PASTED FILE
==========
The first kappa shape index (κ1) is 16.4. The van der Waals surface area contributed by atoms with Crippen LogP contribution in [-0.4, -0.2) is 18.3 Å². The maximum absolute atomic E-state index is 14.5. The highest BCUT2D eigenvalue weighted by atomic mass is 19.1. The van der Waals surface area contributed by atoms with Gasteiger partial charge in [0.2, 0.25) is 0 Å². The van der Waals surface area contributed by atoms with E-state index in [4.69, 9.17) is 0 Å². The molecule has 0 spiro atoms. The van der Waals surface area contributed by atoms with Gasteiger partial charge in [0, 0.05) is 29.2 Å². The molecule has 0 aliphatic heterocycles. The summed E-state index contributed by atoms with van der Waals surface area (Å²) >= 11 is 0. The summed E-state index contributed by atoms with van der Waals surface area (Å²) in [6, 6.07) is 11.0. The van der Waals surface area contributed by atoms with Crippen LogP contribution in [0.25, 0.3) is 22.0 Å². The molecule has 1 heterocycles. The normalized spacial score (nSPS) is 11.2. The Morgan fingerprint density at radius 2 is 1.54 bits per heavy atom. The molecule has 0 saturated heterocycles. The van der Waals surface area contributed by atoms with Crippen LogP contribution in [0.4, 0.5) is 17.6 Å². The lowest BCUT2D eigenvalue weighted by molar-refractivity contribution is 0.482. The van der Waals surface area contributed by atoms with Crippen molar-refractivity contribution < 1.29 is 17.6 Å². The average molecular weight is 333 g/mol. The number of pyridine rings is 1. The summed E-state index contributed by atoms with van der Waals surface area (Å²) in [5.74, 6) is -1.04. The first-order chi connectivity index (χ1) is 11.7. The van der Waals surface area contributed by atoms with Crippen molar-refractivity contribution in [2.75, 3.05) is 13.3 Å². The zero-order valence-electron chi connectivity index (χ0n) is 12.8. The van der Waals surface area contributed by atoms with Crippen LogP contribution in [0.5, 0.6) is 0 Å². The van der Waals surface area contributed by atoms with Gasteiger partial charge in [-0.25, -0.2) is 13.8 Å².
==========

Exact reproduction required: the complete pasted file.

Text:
The first kappa shape index (κ1) is 16.4. The van der Waals surface area contributed by atoms with Crippen LogP contribution in [-0.4, -0.2) is 18.3 Å². The maximum absolute atomic E-state index is 14.5. The highest BCUT2D eigenvalue weighted by atomic mass is 19.1. The van der Waals surface area contributed by atoms with Gasteiger partial charge in [0.2, 0.25) is 0 Å². The van der Waals surface area contributed by atoms with E-state index in [4.69, 9.17) is 0 Å². The molecule has 0 spiro atoms. The van der Waals surface area contributed by atoms with Gasteiger partial charge in [0, 0.05) is 29.2 Å². The molecule has 0 aliphatic heterocycles. The summed E-state index contributed by atoms with van der Waals surface area (Å²) >= 11 is 0. The summed E-state index contributed by atoms with van der Waals surface area (Å²) in [6, 6.07) is 11.0. The van der Waals surface area contributed by atoms with Crippen LogP contribution in [0.25, 0.3) is 22.0 Å². The molecule has 1 heterocycles. The normalized spacial score (nSPS) is 11.2. The Morgan fingerprint density at radius 2 is 1.54 bits per heavy atom. The molecule has 0 saturated heterocycles. The van der Waals surface area contributed by atoms with Crippen LogP contribution in [0.4, 0.5) is 17.6 Å². The lowest BCUT2D eigenvalue weighted by molar-refractivity contribution is 0.482. The van der Waals surface area contributed by atoms with Crippen molar-refractivity contribution < 1.29 is 17.6 Å². The average molecular weight is 333 g/mol. The number of pyridine rings is 1. The summed E-state index contributed by atoms with van der Waals surface area (Å²) in [5.74, 6) is -1.04. The first-order chi connectivity index (χ1) is 11.7. The van der Waals surface area contributed by atoms with Crippen molar-refractivity contribution in [2.75, 3.05) is 13.3 Å². The zero-order valence-electron chi connectivity index (χ0n) is 12.8. The van der Waals surface area contributed by atoms with Crippen LogP contribution in [0.5, 0.6) is 0 Å². The van der Waals surface area contributed by atoms with Gasteiger partial charge in [-0.25, -0.2) is 13.8 Å².